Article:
Several decades later, the Space Race began to pick up steam, with the ultimate goal being humans permanently on the Moon – and later on Mars. However, there are important conditions for this.

For humans to permanently set foot on the Moon, many resources are needed – there, locally, not transported from Earth. This is the case with water ice.

Shackleton Crater, about 20 kilometers in diameter and located at the moon's south pole, could be ideal for this. The crater is important because sunlight never reaches it, so it could serve as a valuable site for future ice mining – and at the same time, there is no shortage of sunlight on the surface, which is essential due to solar energy.

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Because of the above, it is understandable why this lunar region is particularly important to NASA: it could be one of the important sites for the Artemis program in the future. (The US space agency announced a few weeks ago that it would postpone the program, so that the soonest a human could go to the moon would be September 2026.)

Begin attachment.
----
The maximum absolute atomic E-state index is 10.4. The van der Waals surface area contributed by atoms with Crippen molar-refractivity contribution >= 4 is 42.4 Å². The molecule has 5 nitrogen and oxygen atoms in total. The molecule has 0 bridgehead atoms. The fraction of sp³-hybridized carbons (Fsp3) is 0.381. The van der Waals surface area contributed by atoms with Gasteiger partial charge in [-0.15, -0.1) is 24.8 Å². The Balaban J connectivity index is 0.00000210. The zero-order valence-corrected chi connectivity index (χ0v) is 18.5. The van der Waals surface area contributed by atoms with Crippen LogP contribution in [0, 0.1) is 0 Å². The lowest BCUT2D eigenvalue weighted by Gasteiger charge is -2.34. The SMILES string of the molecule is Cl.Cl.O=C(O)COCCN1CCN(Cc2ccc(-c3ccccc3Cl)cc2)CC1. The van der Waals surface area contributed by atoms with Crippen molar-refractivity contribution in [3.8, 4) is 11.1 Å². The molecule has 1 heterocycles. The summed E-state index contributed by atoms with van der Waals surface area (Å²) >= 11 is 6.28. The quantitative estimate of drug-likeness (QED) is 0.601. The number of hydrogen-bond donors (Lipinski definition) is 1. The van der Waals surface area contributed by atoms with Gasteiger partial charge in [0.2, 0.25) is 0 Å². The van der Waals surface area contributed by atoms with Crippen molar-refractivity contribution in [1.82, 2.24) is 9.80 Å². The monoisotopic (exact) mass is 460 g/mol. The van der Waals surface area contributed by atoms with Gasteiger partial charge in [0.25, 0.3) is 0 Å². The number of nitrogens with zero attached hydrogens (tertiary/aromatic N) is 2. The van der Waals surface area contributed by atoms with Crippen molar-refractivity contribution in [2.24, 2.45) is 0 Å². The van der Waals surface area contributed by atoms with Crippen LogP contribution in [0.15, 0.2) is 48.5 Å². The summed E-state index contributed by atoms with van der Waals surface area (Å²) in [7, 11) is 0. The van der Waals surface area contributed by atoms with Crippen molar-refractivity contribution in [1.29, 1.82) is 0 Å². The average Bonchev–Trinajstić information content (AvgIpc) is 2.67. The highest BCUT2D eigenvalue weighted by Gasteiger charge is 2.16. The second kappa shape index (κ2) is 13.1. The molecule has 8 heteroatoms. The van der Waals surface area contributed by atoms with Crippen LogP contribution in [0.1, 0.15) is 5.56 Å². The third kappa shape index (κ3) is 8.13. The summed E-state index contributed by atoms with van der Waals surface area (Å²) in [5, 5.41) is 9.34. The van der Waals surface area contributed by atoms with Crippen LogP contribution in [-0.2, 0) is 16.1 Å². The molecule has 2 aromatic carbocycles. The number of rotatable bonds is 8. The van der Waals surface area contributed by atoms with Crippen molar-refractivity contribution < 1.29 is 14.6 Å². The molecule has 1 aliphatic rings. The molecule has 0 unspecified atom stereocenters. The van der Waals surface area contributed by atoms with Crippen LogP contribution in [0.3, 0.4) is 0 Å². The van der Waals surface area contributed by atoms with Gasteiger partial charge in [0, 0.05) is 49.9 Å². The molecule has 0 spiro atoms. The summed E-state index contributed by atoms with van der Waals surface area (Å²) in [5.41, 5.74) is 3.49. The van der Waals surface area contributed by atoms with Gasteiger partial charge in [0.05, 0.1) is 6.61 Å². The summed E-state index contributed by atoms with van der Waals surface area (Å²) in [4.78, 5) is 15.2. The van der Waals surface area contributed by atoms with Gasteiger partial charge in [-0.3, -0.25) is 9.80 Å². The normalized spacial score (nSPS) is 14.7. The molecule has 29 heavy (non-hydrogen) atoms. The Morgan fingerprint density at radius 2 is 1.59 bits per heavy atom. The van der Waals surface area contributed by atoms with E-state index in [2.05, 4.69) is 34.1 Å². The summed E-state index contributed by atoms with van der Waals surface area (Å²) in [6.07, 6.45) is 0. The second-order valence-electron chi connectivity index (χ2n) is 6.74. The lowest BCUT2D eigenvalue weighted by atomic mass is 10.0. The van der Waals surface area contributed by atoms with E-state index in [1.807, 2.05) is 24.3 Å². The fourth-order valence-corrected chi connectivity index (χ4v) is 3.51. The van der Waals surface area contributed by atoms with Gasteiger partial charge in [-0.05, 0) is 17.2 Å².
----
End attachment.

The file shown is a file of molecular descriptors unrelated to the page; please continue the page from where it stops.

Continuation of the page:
a new one, National Science Review However, according to a study published in the journal, China has also set its sights on Shackleton, and here may also be the landing site for the Chang'o 7 mission, also scheduled for 2026. Chinese landing module – details Gizmodo – It will carry a rover and a flying probe.

They will also carry ground-penetrating radar to search for water, but with it they will also search for other resources.

So China is becoming more serious about its lunar program, although it currently wants to send people to the moon in 2030.

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